For the many employers that use a pre-approved 401(k) plan (or another type of defined contribution plan), the deadline to execute a restatement of the plan was July 31, 2022. An employer that missed the deadline will need to (i) review whether a correction will be required to maintain the
Articles Discussing 401(k) Plans.
Just over a month ago, we wrote about the Department of Labor’s guidance on cryptocurrency as a 401(k) investment option, and the landscape has already shifted multiple times.
Fidelity Investments made news on April 26 when it announced its new cryptocurrency-based investment option for 401(k) plans and other investment vehicles.
It started sometime last year and, in hindsight, was inevitable. Clients with 401(k) plans and a crypto-savvy employee population began asking whether they could offer cryptocurrency as a plan investment option. In the 401(k) world, where even a self-directed brokerage window with built-in investment limitations can be too risky, the
On March 10, 2022, the Department of Labor issued guidance on the use of cryptocurrency in plans governed by ERISA. The announcement applies to cryptocurrencies as well as digital assets, which include “tokens,” “coins,” “crypto assets” and any derivates thereof.
Hot button ERISA fiduciary issues remain a focus for investment committees of 401(k) plans in 2022. From “excessive” fee litigation – including litigation over the duty to monitor the fees charged by various mutual funds made available to plan participants (the U.S. Supreme Court reaffirmed this duty in January 2022)
In Announcement 2020-7, the Internal Revenue Service (IRS) announced employers’ deadline by which to adopt new plan documents related to Notice 2017-37. The new announcement informs employers that maintain defined contribution plans (e.g., 401(k) plans, profit-sharing plans, and money purchase plans) through the adoption of IRS pre-approved plan documents that
For a host of legal and practical reasons, the only feasible alternative for disposing of the accounts of missing participants in a terminating 401(k) or other defined contribution retirement plan qualified only in Puerto Rico (commonly known as a “P.R.-only plan”) is, after making reasonable efforts to locate the missing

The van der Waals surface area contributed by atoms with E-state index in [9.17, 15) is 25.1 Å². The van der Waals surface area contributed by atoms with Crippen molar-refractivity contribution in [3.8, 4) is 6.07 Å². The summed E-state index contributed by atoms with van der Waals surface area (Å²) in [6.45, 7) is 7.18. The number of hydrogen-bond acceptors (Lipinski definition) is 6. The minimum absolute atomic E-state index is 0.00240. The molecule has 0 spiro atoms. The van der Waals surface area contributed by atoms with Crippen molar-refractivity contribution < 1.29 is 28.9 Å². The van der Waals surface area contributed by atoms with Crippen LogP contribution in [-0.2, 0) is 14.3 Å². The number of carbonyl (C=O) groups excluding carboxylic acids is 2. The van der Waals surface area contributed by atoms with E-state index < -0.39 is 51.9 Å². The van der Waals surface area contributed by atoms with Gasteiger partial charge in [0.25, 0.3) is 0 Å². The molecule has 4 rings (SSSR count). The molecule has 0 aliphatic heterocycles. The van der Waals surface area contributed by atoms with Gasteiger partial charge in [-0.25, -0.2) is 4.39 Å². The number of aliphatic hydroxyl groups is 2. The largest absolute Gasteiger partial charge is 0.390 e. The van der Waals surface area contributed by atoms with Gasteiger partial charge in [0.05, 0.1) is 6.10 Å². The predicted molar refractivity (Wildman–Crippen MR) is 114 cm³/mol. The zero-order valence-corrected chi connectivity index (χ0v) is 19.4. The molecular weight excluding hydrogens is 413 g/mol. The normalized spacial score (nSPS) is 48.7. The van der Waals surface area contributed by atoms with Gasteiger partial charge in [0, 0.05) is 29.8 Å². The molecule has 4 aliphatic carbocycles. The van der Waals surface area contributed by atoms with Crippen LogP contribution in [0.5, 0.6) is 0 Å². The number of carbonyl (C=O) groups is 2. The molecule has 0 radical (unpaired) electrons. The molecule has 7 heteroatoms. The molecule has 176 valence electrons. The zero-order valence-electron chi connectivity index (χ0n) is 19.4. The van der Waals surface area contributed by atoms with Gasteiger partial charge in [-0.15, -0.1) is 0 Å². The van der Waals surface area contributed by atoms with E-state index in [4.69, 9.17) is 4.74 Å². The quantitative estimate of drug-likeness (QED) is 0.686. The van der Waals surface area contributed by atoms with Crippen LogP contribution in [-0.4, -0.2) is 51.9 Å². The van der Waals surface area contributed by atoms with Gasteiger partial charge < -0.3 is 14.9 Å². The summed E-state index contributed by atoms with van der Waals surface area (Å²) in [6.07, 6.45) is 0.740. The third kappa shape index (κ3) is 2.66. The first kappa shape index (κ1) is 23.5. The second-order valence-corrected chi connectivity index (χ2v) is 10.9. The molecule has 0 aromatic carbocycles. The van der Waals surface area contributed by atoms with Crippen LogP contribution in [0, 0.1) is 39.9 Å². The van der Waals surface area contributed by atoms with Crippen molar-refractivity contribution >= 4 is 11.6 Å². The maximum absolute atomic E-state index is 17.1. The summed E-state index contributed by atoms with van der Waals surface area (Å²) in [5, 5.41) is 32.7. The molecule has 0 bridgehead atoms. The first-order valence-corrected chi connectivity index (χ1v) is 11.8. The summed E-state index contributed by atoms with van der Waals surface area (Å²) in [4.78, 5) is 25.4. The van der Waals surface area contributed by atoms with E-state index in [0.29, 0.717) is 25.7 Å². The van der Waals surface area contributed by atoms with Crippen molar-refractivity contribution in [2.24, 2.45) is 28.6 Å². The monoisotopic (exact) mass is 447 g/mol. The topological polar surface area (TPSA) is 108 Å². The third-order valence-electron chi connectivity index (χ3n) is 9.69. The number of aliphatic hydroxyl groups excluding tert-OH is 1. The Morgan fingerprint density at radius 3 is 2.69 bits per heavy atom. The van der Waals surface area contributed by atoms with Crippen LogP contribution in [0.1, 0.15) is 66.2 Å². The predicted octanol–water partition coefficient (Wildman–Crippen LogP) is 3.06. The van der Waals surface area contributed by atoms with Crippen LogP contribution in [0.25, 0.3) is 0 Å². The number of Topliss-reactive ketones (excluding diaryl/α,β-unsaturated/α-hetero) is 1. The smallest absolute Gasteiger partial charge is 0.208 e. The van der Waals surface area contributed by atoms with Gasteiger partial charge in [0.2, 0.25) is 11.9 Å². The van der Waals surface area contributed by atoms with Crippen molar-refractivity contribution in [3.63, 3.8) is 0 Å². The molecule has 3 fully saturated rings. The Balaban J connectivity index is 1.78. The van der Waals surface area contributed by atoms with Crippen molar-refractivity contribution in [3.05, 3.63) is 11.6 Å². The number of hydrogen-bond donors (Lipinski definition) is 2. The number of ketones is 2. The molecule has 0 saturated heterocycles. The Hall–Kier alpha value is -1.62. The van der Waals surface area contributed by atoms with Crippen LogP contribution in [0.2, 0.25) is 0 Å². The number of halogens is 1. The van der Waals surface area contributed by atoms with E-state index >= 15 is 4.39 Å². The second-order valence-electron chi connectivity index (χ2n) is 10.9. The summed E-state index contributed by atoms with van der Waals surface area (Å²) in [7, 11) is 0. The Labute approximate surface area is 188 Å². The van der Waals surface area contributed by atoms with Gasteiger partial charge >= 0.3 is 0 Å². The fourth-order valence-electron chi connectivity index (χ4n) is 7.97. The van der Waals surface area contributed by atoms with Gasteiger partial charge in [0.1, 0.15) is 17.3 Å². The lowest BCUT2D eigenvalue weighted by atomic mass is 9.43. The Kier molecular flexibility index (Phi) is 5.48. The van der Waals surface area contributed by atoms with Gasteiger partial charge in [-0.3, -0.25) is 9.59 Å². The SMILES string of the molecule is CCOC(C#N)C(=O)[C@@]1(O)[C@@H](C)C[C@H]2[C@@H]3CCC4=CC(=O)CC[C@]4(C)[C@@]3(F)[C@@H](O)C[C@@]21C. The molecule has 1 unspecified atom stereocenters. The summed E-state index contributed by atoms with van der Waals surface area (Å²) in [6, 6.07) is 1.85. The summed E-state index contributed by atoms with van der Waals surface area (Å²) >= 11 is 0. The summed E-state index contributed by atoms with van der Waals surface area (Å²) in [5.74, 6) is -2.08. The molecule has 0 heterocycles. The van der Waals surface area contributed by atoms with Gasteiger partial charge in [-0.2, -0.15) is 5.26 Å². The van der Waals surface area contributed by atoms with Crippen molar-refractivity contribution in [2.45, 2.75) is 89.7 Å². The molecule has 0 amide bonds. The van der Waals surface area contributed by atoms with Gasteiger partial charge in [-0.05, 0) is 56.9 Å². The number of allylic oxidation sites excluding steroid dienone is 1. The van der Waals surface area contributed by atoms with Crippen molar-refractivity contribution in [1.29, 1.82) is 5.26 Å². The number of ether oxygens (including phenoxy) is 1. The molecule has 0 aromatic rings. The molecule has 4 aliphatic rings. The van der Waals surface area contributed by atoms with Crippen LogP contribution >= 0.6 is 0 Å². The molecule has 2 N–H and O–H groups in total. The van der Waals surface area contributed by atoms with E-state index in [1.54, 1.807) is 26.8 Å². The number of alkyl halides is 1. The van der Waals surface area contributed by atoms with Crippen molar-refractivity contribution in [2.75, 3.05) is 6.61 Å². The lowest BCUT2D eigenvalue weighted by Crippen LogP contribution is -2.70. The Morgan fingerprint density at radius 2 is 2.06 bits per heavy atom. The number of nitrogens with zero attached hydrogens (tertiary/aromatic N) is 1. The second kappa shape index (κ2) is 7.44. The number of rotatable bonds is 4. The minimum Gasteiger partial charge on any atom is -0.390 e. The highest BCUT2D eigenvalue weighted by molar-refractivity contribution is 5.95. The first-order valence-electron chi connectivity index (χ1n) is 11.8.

A class action alleging that BlackRock entities favored their own proprietary funds when selecting investment options for BlackRock’s 401(k) Plan is headed for trial after Judge Haywood S. Gilliam, Jr. denied both parties’ motions for summary judgment on January 12, 2021. Baird v. BlackRock Inst’l. Trust Co., No. 17-1892 (N.D.
Susan Chambers, a partner in the Tax Practice Group in the New Orleans office, and Linda Bounds Keng, a partner in the firm’s Tax Practice Group in the Jackson office, authored the chapter titled “Defined Contribution Plans, Section 401(k) Plans: Tax Aspects” in the Bloomberg Law Benefits Guide.
At the end of 2019, President Donald Trump signed into law the Setting Every Community Up for Retirement Enhancement (SECURE) Act, which included a number of changes to employer-sponsored retirement plans. One change involved expanding the ability of long-term, part-time employees to make 401(k) deferral contributions. While this change becomes
Last month the US Department of Labor (Department) issued an Information Letter stating that it is possible for individual account plans subject to the Employee Retirement Income Security Act of 1974 (ERISA) to offer limited private equity investments in a manner that complies with ERISA, provided certain suitability issues are considered by plan fiduciaries. The Information Letter confirms that a plan fiduciary would not violate ERISA fiduciary duties “solely because the fiduciary offers a professionally managed asset allocation fund with a private equity component.” Similarly, the Information Letter confirms that fiduciaries may offer private equity as a small component of an ERISA plan’s diversified investment option, like a target date fund, a target risk fund, or a balanced fund.
As cash flow and decreased revenue concerns rise, many employers are looking for ways to cut costs. This article generally identifies the circumstances that allow a safe harbor 401(k) plan sponsor to suspend safe harbor contributions and the related consequences of such suspensions.
Many employers facing economic challenges because of COVID-19 have considered several possibilities for reducing their contributions to their 401(k) plans. Whether freezing safe harbor matching or nonelective contributions or deciding against making discretionary matching and/or profit-sharing contributions, the goal has been the same: reduce their employee benefits costs.
Northrop Grumman has agreed to pay $12,375,000 to settle a class action brought under the Employee Retirement Income Security Act (“ERISA”) by participants in its 401(k) plan. The parties reached the initial terms of this settlement last year minutes before the start of the trial.
The IRS has released a Private Letter Ruling (“PLR”) 201833012, in which it approved a student loan repayment program as a 401(k) benefit. Although the PLR can only be applied by the taxpayer/plan sponsor requesting it, it is a promising development for employers seeking to provide stronger incentives for a workforce increasingly saddled with student loan debt.